Moneyball - A term describing baseball operations in which a team endeavors to analyze the market for baseball players and buy what is undervalued and sell what is overvalued. Unlike a common misconception, it is not about OBP, but whatever is undervalued at that time. It is most commonly used to refer to the strategy used by the front office of the Oakland Athletics. It derives its name from a Michael Lewis book of the same name.
That's the sports definition of Moneyball. The more important application of the Moneyball concept is that in any talent economy - the one your company competes in for example - there's always undervalued assets to be recruited and acquired on the cheap.
Which brings me to the point of the post. What's the undervalued asset in today's talent economy? Is it any of the following?
Ivy League grads? No, too competitive and the price gets driven up quickly.
Young college grads? Probably not - not enough experience and they're probably valued correctly, even at their low salaries - for their skills and experience.
Generation X? I think not. Now in late 30's and 40's, they're in their peak earning years. You may love the experience and energy combo, but this segment is not undervalued.
Here's another thought. If you're going to follow the Moneyball approach and invest in the undervalued asset that no one wants, let's face it - it's old people in the workforce.
That's right - I said old people. Shock and awe. Some people consider me to be old in my 40's. Bastards - I'm Gen X, which doesn't qualify as old. Unless you're a punk kid, but you really don't have the experience to judge me - OK youngsters?
Here's why older workers are on my mind as the undervalued asset a moneyball talent approach would follow. New Republic recently published an article on the Brutal Ageism of Tech in Silicon Valley, and the part that interested me the most was a counter-intuitive, Moneyball approach to older entrepreneurs by a outcast VC/angel investor:
"Midway through my first encounter with Dan Scheinman, he warned me that he was weird. He wasn’t wrong. Once, while he was fielding a pitch from two entrepreneurs, I watched him tear apart a bagel with his teeth like a flesh-eating predator. Later, I noticed him absently fingering poppy seeds from a napkin into his mouth.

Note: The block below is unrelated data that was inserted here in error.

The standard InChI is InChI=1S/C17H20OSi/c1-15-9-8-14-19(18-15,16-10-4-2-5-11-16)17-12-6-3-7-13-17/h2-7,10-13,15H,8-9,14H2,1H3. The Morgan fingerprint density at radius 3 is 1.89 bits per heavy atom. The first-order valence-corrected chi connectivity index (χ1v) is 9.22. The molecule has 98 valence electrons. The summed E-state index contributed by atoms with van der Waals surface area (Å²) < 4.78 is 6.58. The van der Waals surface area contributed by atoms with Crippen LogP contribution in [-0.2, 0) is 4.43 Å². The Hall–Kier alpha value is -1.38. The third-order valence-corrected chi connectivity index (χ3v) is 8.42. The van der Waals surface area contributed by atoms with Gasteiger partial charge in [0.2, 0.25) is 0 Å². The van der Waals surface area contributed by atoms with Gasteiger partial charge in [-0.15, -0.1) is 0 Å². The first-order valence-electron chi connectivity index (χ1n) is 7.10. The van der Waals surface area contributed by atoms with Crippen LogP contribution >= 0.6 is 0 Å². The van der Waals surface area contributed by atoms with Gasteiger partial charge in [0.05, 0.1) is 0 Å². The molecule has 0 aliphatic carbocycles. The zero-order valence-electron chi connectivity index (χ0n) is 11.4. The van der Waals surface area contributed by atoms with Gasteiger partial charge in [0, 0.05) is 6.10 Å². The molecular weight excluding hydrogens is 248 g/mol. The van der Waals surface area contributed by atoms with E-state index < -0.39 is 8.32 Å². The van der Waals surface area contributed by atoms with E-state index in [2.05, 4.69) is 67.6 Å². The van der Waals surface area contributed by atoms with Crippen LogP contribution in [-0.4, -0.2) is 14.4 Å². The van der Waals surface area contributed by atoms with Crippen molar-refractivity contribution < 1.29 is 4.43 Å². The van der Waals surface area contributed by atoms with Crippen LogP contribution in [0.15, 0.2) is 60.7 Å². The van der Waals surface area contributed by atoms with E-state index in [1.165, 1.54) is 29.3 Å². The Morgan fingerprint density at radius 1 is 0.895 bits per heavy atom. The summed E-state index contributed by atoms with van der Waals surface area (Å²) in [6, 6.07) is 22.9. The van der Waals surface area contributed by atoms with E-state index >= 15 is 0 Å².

Though he had ascended to head of acquisitions at Cisco during his 18-year run there, he always felt as if his quirkiness kept him from rising higher. His ideas were unconventional. His rhetorical skills were far from slick. “I’m a crappy presenter,” he told me. “There are people in a room whose talent is to win the first minute. Mine is to win the thirtieth or the sixtieth.” Back in the early 2000s, he proposed that Cisco buy a software company called VMware. It did not go over well. “Cisco is a hardware company,” the suits informed him. Why mess around with software?
Not that this shook his confidence. Scheinman simply concluded that he would have better luck if he made investments without clearing them through a bureaucracy. VMware, after all, became a $50-billion success. And yet, when Scheinman left Cisco in 2011 to become a venture capitalist (V.C.), he attracted not the slightest bit of interest from the established firms on Sand Hill Road."
That made Scheinman a lot like the Oakland A's when it came to talent he could attract on his own. So he naturally zigged while others zagged:
"The only question was what to invest in. “I could see the reality was I had two choices,” Scheinman told me. “One, I could do what everyone else was doing, which is a losing strategy unless you have the most capital.” The alternative was to try to identify a niche that was somehow perceived as less desirable and was therefore less competitive. Finally, during a meeting with two bratty Zuckerberg wannabes, it hit him: Older entrepreneurs were “the mother of all undervalued opportunities. "Indeed, of all the ways that V.C.s could be misled, the allure of youth ranked highest. “The cutoff in investors’ heads is 32,” Graham told The New York Times in 2013. “After 32, they start to be a little skeptical.”
Naturally, Scheinman decided to lurch in the opposite direction. He became an angel investor, meaning he typically provides the cash the founders tap once they’ve exhausted their family members and credit cards. If the angel’s bet is sound and the company continues to grow, it will frequently need an “A round” of funding from a V.C. later on, usually between $2 and $10 million. Scheinman’s hypothesis was that, with enough money to pay their bills for a year or two, the older entrepreneurs could rig up a product that was sufficiently impressive to overcome the V.C.s’ prejudice. He could force them to wonder if maybe, just maybe, they were staring at a billion-dollar business."
Our natural instinct is to do what others do. Reach for the energy of the young person. Be skeptical whether the professional in his 50s has what it takes to climb the mountain again.
You might have reasons to really believe that. But, if you also believe in the Moneyball approach - that assets ultimately get undervalued as the pack chases what's hot - it's clear what the undervalued asset is.
The undervalued asset is old people. Or should i say <throat clearing sound> - deeply experienced workers.
Zig when others Zag. The only thing you have to figure out is which 20% of deeply experienced workers are super talented and simply got caught in pack mentality that older workers don't have what it takes to compete in today's economy.